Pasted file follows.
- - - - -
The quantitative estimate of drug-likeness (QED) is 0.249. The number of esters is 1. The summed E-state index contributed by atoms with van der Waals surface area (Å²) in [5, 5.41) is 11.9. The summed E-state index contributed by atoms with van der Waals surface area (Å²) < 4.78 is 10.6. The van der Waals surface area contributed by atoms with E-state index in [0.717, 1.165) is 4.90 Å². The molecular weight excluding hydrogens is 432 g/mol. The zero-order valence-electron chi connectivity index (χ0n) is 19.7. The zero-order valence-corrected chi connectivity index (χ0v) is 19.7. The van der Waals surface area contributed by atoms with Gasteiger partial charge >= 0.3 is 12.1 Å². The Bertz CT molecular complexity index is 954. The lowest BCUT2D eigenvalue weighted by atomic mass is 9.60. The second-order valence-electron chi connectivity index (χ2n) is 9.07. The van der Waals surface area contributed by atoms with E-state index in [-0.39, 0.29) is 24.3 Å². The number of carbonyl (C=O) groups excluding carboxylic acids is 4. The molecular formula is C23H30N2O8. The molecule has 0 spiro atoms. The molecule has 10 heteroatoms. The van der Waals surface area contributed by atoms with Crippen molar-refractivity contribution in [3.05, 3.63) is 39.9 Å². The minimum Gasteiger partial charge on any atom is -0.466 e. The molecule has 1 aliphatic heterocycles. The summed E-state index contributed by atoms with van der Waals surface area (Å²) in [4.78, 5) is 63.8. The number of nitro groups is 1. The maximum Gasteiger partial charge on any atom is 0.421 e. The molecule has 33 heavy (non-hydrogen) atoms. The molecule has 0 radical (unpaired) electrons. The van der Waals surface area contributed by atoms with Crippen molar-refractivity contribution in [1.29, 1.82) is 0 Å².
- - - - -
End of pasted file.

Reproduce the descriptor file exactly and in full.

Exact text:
The quantitative estimate of drug-likeness (QED) is 0.249. The number of esters is 1. The summed E-state index contributed by atoms with van der Waals surface area (Å²) in [5, 5.41) is 11.9. The summed E-state index contributed by atoms with van der Waals surface area (Å²) < 4.78 is 10.6. The van der Waals surface area contributed by atoms with E-state index in [0.717, 1.165) is 4.90 Å². The molecular weight excluding hydrogens is 432 g/mol. The zero-order valence-electron chi connectivity index (χ0n) is 19.7. The zero-order valence-corrected chi connectivity index (χ0v) is 19.7. The van der Waals surface area contributed by atoms with Gasteiger partial charge >= 0.3 is 12.1 Å². The Bertz CT molecular complexity index is 954. The lowest BCUT2D eigenvalue weighted by atomic mass is 9.60. The second-order valence-electron chi connectivity index (χ2n) is 9.07. The van der Waals surface area contributed by atoms with E-state index in [-0.39, 0.29) is 24.3 Å². The number of carbonyl (C=O) groups excluding carboxylic acids is 4. The molecular formula is C23H30N2O8. The molecule has 0 spiro atoms. The molecule has 10 heteroatoms. The van der Waals surface area contributed by atoms with Crippen molar-refractivity contribution in [3.05, 3.63) is 39.9 Å². The minimum Gasteiger partial charge on any atom is -0.466 e. The molecule has 1 aliphatic heterocycles. The summed E-state index contributed by atoms with van der Waals surface area (Å²) in [4.78, 5) is 63.8. The number of nitro groups is 1. The maximum Gasteiger partial charge on any atom is 0.421 e. The molecule has 33 heavy (non-hydrogen) atoms. The molecule has 0 radical (unpaired) electrons. The van der Waals surface area contributed by atoms with Crippen molar-refractivity contribution in [1.29, 1.82) is 0 Å².